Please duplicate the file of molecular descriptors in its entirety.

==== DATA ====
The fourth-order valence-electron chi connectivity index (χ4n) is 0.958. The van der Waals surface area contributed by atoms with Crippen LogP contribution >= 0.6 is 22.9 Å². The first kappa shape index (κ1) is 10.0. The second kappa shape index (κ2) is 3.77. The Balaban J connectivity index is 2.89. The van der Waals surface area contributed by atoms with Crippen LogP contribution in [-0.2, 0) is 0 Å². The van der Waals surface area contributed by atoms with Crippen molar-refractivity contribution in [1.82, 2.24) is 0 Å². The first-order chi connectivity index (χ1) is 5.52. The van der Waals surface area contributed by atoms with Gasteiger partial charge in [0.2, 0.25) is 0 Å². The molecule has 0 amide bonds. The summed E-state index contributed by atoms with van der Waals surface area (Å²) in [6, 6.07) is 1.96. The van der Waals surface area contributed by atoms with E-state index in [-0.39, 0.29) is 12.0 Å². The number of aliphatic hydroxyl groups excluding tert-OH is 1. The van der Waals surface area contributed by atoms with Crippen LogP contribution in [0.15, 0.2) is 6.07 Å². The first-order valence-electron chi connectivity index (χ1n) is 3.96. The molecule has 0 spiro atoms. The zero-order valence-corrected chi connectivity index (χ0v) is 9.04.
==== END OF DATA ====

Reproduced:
The fourth-order valence-electron chi connectivity index (χ4n) is 0.958. The van der Waals surface area contributed by atoms with Crippen LogP contribution >= 0.6 is 22.9 Å². The first kappa shape index (κ1) is 10.0. The second kappa shape index (κ2) is 3.77. The Balaban J connectivity index is 2.89. The van der Waals surface area contributed by atoms with Crippen LogP contribution in [-0.2, 0) is 0 Å². The van der Waals surface area contributed by atoms with Crippen molar-refractivity contribution in [1.82, 2.24) is 0 Å². The first-order chi connectivity index (χ1) is 5.52. The van der Waals surface area contributed by atoms with Gasteiger partial charge in [0.2, 0.25) is 0 Å². The molecule has 0 amide bonds. The summed E-state index contributed by atoms with van der Waals surface area (Å²) in [6, 6.07) is 1.96. The van der Waals surface area contributed by atoms with E-state index in [-0.39, 0.29) is 12.0 Å². The number of aliphatic hydroxyl groups excluding tert-OH is 1. The van der Waals surface area contributed by atoms with Crippen LogP contribution in [0.15, 0.2) is 6.07 Å². The first-order valence-electron chi connectivity index (χ1n) is 3.96. The molecule has 0 spiro atoms. The zero-order valence-corrected chi connectivity index (χ0v) is 9.04.